Frank Pennachio has more than 30 years of experience in the insurance industry as an agency owner and producer. In 2009, he sold his agency and co-founded Oceanus Partners, a ReSource Pro company. He is now a full-time trainer and consultant to insurance organizations.
Cut through the fiction and learn how to help your business and your clients
According to the National Bureau of Economic Research, the United States officially entered a recession this February, following nearly 11 years of economic expansion. The road ahead will be rocky, but the insurance industry is tenacious during times of economic decline.
As we prepare to face the larger impact of the recession, let’s take a moment to debunk three myths about how economic slowdowns impact insurance.
1. More injuries will be reported at the beginning of the recession
The reasoning behind this belief is that workers who are suffering financially are more inclined to file a claim for something they normally wouldn’t. Research, however, has proven that workers’ comp claims are more likely to drop during a recession. In 2009, the Institute for Work & Health determined that claims frequency is generally influenced by employment. In other words, claims fall because there are less workers, and because inexperienced workers—who are more likely to be injured—are more likely to be let go. Additionally, workers may actually refrain from reporting minor injuries out of fear of losing their jobs.
2. A recession will reverse the effects of a hard market
During a hard market, insurance premiums and demand for policies increase. During a recession, one would think, failing businesses, lower employment numbers, and general financial uncertainty would have the reverse effect.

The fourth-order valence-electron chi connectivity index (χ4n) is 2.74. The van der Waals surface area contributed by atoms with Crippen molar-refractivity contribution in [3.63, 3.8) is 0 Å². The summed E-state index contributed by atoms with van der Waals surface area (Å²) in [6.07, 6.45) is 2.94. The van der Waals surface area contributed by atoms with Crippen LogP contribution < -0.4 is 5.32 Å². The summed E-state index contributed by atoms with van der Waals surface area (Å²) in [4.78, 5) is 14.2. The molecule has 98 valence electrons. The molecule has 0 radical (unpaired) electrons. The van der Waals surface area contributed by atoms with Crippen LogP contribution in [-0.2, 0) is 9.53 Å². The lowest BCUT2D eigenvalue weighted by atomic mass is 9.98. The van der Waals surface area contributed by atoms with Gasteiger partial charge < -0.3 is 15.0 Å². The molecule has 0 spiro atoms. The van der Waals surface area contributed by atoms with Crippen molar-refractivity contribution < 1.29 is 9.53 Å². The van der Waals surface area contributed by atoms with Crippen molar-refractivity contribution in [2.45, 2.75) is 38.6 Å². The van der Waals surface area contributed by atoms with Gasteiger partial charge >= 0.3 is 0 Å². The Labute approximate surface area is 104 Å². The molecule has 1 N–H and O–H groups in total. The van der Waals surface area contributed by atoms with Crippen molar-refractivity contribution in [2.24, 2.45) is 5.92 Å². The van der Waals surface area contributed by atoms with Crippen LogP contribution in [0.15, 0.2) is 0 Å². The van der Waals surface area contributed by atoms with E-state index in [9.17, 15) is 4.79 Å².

Not true. A hard market is likely to persist throughout the recession. Drivers of hard markets like natural disasters tend to be unaffected by economic shifts. The recession and the pandemic haven’t stopped the wildfires from raging in California.
3. Insurance organizations can shrink their way out of the crisis
Businesses often attempt to power through recessions by cutting costs left and right. Setting aside the risks involved in doing so—such as losing valuable employees or deferring critical maintenance and repairs which could cause even greater losses.—this sort of approach simply isn’t sustainable in the long-term, even when it’s well calculated.
Business experts often warn: don’t cut your marketing budget, and there’s a good reason why. During a recession, your focus should, arguably more than ever, be on growing your business. Companies which cut costs indiscriminately will find themselves struggling to make do with less throughout the recession, and will ultimately find themselves starved of revenue once the economy begins to recover.
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